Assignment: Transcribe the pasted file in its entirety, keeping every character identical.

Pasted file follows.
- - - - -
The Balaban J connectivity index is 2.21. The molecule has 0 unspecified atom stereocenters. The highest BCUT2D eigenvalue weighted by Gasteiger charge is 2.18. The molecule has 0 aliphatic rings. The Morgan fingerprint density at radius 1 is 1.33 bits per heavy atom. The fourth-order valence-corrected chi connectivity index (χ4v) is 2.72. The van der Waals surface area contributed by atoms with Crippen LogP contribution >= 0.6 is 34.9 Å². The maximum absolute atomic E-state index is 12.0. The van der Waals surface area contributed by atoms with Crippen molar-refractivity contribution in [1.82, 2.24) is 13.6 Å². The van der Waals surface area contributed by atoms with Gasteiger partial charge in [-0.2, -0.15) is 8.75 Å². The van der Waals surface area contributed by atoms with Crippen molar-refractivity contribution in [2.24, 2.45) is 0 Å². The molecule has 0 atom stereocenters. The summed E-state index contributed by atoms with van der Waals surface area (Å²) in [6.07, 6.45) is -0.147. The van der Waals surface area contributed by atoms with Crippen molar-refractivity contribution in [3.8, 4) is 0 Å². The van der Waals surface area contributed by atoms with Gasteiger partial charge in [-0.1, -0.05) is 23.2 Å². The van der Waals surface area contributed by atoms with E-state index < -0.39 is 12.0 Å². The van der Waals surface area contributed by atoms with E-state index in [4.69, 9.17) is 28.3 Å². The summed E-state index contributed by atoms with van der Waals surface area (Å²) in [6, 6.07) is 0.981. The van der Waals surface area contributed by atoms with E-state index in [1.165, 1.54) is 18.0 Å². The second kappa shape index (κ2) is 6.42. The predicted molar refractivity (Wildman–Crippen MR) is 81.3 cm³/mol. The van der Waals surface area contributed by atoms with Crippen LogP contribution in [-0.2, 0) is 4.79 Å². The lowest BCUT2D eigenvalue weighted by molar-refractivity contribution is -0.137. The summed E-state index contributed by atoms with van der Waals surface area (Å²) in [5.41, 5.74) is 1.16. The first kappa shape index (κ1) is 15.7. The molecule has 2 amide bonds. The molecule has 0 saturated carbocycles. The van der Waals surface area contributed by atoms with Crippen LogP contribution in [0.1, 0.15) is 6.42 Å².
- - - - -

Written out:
The Balaban J connectivity index is 2.21. The molecule has 0 unspecified atom stereocenters. The highest BCUT2D eigenvalue weighted by Gasteiger charge is 2.18. The molecule has 0 aliphatic rings. The Morgan fingerprint density at radius 1 is 1.33 bits per heavy atom. The fourth-order valence-corrected chi connectivity index (χ4v) is 2.72. The van der Waals surface area contributed by atoms with Crippen LogP contribution >= 0.6 is 34.9 Å². The maximum absolute atomic E-state index is 12.0. The van der Waals surface area contributed by atoms with Crippen molar-refractivity contribution in [1.82, 2.24) is 13.6 Å². The van der Waals surface area contributed by atoms with Gasteiger partial charge in [-0.2, -0.15) is 8.75 Å². The van der Waals surface area contributed by atoms with Crippen molar-refractivity contribution in [2.24, 2.45) is 0 Å². The molecule has 0 atom stereocenters. The summed E-state index contributed by atoms with van der Waals surface area (Å²) in [6.07, 6.45) is -0.147. The van der Waals surface area contributed by atoms with Crippen molar-refractivity contribution in [3.8, 4) is 0 Å². The van der Waals surface area contributed by atoms with Gasteiger partial charge in [-0.1, -0.05) is 23.2 Å². The van der Waals surface area contributed by atoms with E-state index < -0.39 is 12.0 Å². The van der Waals surface area contributed by atoms with E-state index in [4.69, 9.17) is 28.3 Å². The summed E-state index contributed by atoms with van der Waals surface area (Å²) in [6, 6.07) is 0.981. The van der Waals surface area contributed by atoms with E-state index in [1.165, 1.54) is 18.0 Å². The second kappa shape index (κ2) is 6.42. The predicted molar refractivity (Wildman–Crippen MR) is 81.3 cm³/mol. The van der Waals surface area contributed by atoms with Crippen LogP contribution in [-0.2, 0) is 4.79 Å². The lowest BCUT2D eigenvalue weighted by molar-refractivity contribution is -0.137. The summed E-state index contributed by atoms with van der Waals surface area (Å²) in [5.41, 5.74) is 1.16. The first kappa shape index (κ1) is 15.7. The molecule has 2 amide bonds. The molecule has 0 saturated carbocycles. The van der Waals surface area contributed by atoms with Crippen LogP contribution in [0.1, 0.15) is 6.42 Å².